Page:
May 20, 2019 | 05:27 p.m.

    Great question, and great opportunity for me share one of my favorite videos that we created for the Ute STEM exhibit on display at History Colorado. This video was made in June 2018, during fieldwork in the San Luis Valley. https://vimeo.com/showcase/5723628/video/317367005

    At the 3:40 mark, Jazmin Caremonoros, one of the youth participants from the Southern Ute Indian Tribe, talks about her own response to being in these landscapes.

  • Icon for: Cynthia Crockett

    Cynthia Crockett

    Researcher
    May 20, 2019 | 11:22 a.m.

    I have to agree with Rabiah's and Cara's comments on what a wonderful project this is and how critical a reminder it is "of how science has been lived and practiced in Native and Indigenous populations long before modern history." There seems to be very rich potential for place-based learning for students (and PD for teachers). What a wonderful opportunity to "hit pause" on the fast-track of 'today' and review the level of appreciation and value that was associated with this type of living and learning. I wonder if any students and/or teachers have been able to use this experience as a jumping off point for integrating STEM/TEK into their classrooms and out-of-school activities.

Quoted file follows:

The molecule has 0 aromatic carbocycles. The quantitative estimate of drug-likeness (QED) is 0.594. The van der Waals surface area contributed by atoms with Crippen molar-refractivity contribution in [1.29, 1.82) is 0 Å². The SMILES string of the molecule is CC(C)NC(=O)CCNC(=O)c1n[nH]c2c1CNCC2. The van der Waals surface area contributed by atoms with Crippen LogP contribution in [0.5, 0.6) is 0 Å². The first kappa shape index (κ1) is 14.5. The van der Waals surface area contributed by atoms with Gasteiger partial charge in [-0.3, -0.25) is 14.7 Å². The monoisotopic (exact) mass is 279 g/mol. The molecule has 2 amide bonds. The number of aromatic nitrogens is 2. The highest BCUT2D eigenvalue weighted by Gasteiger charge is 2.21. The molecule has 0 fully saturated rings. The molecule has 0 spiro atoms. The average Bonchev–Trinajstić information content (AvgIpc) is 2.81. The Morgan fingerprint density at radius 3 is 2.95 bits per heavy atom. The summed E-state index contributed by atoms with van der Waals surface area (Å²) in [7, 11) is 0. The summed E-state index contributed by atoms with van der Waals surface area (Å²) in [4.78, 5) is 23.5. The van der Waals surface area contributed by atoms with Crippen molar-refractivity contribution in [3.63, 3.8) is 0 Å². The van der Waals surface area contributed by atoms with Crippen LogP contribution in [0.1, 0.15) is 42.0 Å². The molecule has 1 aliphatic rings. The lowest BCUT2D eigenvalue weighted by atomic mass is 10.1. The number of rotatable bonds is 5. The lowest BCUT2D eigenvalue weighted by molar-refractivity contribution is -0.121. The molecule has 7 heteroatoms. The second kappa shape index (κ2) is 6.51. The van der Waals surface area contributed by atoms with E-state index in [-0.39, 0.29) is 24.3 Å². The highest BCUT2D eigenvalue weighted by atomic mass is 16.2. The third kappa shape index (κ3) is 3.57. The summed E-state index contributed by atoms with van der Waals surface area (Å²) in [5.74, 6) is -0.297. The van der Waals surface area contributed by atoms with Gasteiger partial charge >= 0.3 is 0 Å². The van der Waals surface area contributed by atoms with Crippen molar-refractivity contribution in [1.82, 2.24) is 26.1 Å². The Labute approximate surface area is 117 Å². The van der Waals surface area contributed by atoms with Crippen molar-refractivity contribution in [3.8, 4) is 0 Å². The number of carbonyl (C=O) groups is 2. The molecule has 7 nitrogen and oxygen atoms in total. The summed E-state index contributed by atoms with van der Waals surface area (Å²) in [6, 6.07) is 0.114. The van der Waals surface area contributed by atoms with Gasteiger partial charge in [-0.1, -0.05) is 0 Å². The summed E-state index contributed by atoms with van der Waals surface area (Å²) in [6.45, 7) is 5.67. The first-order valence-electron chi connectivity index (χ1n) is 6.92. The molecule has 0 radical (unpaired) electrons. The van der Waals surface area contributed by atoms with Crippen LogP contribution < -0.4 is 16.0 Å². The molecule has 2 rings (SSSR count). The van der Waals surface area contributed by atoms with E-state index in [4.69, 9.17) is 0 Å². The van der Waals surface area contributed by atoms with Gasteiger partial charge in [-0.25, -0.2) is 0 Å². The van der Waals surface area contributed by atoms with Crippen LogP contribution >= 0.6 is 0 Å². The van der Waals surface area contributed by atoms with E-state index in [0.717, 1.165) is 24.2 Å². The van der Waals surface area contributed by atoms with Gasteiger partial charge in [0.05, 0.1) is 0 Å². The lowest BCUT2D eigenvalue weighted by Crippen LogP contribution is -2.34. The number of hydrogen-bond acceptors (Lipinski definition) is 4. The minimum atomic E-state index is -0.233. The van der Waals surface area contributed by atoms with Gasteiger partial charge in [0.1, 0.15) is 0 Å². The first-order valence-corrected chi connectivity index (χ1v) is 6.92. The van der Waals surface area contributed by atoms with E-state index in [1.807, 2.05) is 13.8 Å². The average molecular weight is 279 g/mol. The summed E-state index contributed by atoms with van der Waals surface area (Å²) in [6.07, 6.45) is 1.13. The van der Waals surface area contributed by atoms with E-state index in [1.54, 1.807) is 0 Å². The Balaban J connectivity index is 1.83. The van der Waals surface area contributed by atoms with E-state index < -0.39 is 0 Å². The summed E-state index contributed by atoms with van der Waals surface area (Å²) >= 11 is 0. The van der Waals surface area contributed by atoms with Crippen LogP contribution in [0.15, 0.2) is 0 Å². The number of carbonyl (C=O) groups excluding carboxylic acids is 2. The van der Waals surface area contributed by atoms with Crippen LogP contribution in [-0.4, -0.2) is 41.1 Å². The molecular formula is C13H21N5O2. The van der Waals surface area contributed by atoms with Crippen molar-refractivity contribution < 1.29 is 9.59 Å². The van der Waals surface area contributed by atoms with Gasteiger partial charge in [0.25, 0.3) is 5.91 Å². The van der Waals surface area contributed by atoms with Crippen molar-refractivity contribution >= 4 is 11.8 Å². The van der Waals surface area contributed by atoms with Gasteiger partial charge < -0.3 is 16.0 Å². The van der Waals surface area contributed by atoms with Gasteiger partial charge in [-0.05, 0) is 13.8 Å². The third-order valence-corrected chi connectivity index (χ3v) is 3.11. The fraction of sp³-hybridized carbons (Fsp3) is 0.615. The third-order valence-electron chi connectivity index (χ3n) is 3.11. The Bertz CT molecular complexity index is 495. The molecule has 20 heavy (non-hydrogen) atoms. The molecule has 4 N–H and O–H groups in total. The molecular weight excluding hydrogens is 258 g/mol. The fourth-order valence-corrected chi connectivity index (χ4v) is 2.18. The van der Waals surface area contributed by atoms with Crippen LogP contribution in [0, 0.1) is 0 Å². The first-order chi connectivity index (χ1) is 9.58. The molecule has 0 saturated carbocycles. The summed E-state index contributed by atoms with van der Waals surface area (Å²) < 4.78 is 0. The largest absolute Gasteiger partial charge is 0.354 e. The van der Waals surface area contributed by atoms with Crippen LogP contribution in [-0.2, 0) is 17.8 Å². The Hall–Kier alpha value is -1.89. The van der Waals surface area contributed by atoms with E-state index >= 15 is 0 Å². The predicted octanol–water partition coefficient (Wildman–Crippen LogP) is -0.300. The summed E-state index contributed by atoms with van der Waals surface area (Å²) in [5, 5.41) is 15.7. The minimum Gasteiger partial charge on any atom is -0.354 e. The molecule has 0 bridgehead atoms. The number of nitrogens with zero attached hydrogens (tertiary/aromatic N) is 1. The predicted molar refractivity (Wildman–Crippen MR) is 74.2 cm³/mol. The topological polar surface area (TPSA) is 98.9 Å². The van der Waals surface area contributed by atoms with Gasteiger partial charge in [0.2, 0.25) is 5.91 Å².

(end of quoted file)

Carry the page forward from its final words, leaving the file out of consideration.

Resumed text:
Thanks for this video and project!

     
    1
    Discussion is closed. Upvoting is no longer available

    Liz Cook
  • Icon for: Liz Cook

    Liz Cook

    Lead Presenter
    May 20, 2019 | 05:30 p.m.

    Great question, in the next phase of the project we're hoping to see how we can make connections between the field experience and the classroom. The partners from the tribal education departments were interested in the opportunity to be seen as "STEM providers" for their local school districts, so we might have more for a video in 2020 or 2021.

  • Further posting is closed as the showcase has ended.